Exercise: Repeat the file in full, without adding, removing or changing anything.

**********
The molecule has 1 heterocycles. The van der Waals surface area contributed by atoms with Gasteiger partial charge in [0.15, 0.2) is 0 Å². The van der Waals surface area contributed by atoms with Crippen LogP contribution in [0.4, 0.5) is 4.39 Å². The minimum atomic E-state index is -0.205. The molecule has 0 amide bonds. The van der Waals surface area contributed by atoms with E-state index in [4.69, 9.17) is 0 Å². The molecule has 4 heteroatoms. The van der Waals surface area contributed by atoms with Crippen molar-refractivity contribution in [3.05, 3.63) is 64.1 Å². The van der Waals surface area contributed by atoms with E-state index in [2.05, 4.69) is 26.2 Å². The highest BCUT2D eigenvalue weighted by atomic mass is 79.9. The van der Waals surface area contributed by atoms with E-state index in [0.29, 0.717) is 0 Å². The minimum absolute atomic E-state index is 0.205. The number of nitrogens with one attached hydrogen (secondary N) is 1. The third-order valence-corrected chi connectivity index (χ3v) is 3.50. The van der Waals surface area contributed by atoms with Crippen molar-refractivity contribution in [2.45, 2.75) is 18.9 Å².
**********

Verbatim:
The molecule has 1 heterocycles. The van der Waals surface area contributed by atoms with Gasteiger partial charge in [0.15, 0.2) is 0 Å². The van der Waals surface area contributed by atoms with Crippen LogP contribution in [0.4, 0.5) is 4.39 Å². The minimum atomic E-state index is -0.205. The molecule has 0 amide bonds. The van der Waals surface area contributed by atoms with E-state index in [4.69, 9.17) is 0 Å². The molecule has 4 heteroatoms. The van der Waals surface area contributed by atoms with Crippen molar-refractivity contribution in [3.05, 3.63) is 64.1 Å². The van der Waals surface area contributed by atoms with E-state index in [2.05, 4.69) is 26.2 Å². The highest BCUT2D eigenvalue weighted by atomic mass is 79.9. The van der Waals surface area contributed by atoms with E-state index in [0.29, 0.717) is 0 Å². The minimum absolute atomic E-state index is 0.205. The number of nitrogens with one attached hydrogen (secondary N) is 1. The third-order valence-corrected chi connectivity index (χ3v) is 3.50. The van der Waals surface area contributed by atoms with Crippen molar-refractivity contribution in [2.45, 2.75) is 18.9 Å².